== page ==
Upton seethes privately, angry at himself for hearing the boos. The past few weeks have seemed like an avalanche of negativity, and he's gotten caught up in it. So he's disabled the Twitter application on his phone to block out what fans are saying about him. He also refuses to watch video of his poor at-bats after he gets home at night. "If I look stressed out, I am," he says as he sits at a restaurant table and sips lemonade. "I'm pushing myself. I'm going to be pissed and disappointed in myself if I don't perform."

Later that night, Upton and Ashley Borror, his girlfriend of four years, return to their townhome following a 10-5 win against the Cubs, a game in which the outfielder hit his seventh home run. Upton heads for the refrigerator and grabs a yogurt container. The 27-year-old Borror, an attractive former teacher with a wide smile, opens a box of flaxseed crackers, takes a bite and frowns. "This doesn't taste right," she tells Upton. "Want some?"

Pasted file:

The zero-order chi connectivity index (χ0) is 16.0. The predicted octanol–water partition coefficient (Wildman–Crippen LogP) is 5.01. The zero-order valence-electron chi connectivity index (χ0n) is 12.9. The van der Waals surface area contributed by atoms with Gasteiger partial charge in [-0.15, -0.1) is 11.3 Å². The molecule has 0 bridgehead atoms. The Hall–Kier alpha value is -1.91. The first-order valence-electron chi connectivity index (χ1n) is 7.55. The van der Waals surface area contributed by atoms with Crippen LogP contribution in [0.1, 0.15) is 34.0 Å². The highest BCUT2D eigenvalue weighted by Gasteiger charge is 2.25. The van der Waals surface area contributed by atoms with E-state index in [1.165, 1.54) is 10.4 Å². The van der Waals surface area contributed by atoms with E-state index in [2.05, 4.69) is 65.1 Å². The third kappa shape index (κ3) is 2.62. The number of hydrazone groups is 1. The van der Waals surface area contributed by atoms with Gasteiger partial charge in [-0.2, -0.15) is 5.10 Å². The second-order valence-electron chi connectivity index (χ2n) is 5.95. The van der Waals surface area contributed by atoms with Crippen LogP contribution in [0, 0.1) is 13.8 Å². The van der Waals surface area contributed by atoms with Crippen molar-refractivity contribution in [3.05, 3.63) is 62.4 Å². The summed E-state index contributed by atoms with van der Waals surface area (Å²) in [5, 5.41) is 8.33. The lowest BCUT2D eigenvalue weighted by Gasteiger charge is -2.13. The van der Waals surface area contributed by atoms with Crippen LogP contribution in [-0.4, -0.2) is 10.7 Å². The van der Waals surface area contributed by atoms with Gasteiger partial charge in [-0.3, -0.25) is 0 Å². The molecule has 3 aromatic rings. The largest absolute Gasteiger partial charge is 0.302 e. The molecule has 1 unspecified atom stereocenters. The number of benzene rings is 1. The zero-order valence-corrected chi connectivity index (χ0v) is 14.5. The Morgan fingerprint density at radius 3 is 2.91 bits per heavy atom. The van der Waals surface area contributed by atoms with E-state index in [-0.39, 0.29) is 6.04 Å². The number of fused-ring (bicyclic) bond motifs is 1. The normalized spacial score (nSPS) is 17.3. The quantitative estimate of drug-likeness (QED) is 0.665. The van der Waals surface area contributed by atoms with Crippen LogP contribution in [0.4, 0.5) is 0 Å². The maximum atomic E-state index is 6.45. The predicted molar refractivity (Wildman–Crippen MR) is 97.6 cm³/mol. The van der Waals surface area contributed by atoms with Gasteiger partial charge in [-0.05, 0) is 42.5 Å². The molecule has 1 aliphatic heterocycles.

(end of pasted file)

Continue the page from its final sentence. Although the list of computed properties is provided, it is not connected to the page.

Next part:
A few minutes later, as baseball highlights play in the family room, Borror curls up on a couch and reads emails on her laptop while Upton pulls a seat from the granite-topped kitchen island and mixes granola into his yogurt. The couple are building a 12,000-square-foot home a few miles away in Paradise Valley, and it's on Upton's mind. He wants to decorate the basement with a series of clear mannequin-like figures on which he'll hang game jerseys from players he respects. "Damn, Ash, Seattle was just in town and I didn't get an Ichiro," he tells Borror. "Or a Felix? Man, I could have had a Felix."

"I'm sure you can still get one," Borror calls from the couch. "You know, you have people who can do that."

"I guess you're right," Upton says. "Man, why didn't I just get those guys when they were here?"